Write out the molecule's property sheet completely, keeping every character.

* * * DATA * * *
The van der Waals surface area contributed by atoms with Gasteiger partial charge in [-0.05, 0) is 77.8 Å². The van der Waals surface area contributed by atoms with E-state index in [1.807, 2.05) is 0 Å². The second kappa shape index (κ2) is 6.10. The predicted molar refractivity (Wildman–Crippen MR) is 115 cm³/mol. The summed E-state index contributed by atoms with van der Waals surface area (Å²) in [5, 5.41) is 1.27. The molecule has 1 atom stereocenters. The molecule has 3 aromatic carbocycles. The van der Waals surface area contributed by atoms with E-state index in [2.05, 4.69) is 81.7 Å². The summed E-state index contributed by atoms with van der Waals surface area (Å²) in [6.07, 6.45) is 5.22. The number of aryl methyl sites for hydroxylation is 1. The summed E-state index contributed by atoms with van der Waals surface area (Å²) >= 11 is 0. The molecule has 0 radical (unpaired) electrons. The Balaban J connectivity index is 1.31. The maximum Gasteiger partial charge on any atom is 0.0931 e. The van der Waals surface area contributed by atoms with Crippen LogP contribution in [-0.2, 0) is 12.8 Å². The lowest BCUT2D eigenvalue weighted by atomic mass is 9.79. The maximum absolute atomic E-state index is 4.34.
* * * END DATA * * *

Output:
The van der Waals surface area contributed by atoms with Gasteiger partial charge in [-0.05, 0) is 77.8 Å². The van der Waals surface area contributed by atoms with E-state index in [1.807, 2.05) is 0 Å². The second kappa shape index (κ2) is 6.10. The predicted molar refractivity (Wildman–Crippen MR) is 115 cm³/mol. The summed E-state index contributed by atoms with van der Waals surface area (Å²) in [5, 5.41) is 1.27. The molecule has 1 atom stereocenters. The molecule has 3 aromatic carbocycles. The van der Waals surface area contributed by atoms with E-state index in [2.05, 4.69) is 81.7 Å². The summed E-state index contributed by atoms with van der Waals surface area (Å²) in [6.07, 6.45) is 5.22. The number of aryl methyl sites for hydroxylation is 1. The summed E-state index contributed by atoms with van der Waals surface area (Å²) >= 11 is 0. The molecule has 0 radical (unpaired) electrons. The Balaban J connectivity index is 1.31. The maximum Gasteiger partial charge on any atom is 0.0931 e. The van der Waals surface area contributed by atoms with Crippen LogP contribution in [-0.2, 0) is 12.8 Å². The lowest BCUT2D eigenvalue weighted by atomic mass is 9.79. The maximum absolute atomic E-state index is 4.34.